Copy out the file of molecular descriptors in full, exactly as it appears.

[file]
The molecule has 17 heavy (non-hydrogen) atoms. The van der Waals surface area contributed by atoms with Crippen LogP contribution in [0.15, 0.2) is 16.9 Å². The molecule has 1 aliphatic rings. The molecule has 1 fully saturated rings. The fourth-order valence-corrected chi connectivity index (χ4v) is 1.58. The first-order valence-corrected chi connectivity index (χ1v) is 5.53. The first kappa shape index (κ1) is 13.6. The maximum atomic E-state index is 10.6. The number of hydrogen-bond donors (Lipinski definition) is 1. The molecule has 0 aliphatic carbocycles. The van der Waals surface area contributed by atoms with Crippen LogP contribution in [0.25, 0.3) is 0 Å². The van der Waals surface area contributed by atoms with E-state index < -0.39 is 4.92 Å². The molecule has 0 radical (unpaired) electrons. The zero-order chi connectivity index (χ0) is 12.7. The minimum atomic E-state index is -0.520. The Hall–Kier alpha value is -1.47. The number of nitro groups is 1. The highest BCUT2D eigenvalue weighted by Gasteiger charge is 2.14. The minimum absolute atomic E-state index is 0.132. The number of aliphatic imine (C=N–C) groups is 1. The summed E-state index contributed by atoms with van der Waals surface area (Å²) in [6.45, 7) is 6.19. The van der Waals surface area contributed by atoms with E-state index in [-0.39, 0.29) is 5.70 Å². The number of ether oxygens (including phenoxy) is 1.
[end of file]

The molecule has 17 heavy (non-hydrogen) atoms. The van der Waals surface area contributed by atoms with Crippen LogP contribution in [0.15, 0.2) is 16.9 Å². The molecule has 1 aliphatic rings. The molecule has 1 fully saturated rings. The fourth-order valence-corrected chi connectivity index (χ4v) is 1.58. The first-order valence-corrected chi connectivity index (χ1v) is 5.53. The first kappa shape index (κ1) is 13.6. The maximum atomic E-state index is 10.6. The number of hydrogen-bond donors (Lipinski definition) is 1. The molecule has 0 aliphatic carbocycles. The van der Waals surface area contributed by atoms with Crippen LogP contribution in [0.25, 0.3) is 0 Å². The van der Waals surface area contributed by atoms with E-state index < -0.39 is 4.92 Å². The molecule has 0 radical (unpaired) electrons. The zero-order chi connectivity index (χ0) is 12.7. The minimum atomic E-state index is -0.520. The Hall–Kier alpha value is -1.47. The number of nitro groups is 1. The highest BCUT2D eigenvalue weighted by Gasteiger charge is 2.14. The minimum absolute atomic E-state index is 0.132. The number of aliphatic imine (C=N–C) groups is 1. The summed E-state index contributed by atoms with van der Waals surface area (Å²) in [6.45, 7) is 6.19. The van der Waals surface area contributed by atoms with E-state index in [-0.39, 0.29) is 5.70 Å². The number of ether oxygens (including phenoxy) is 1.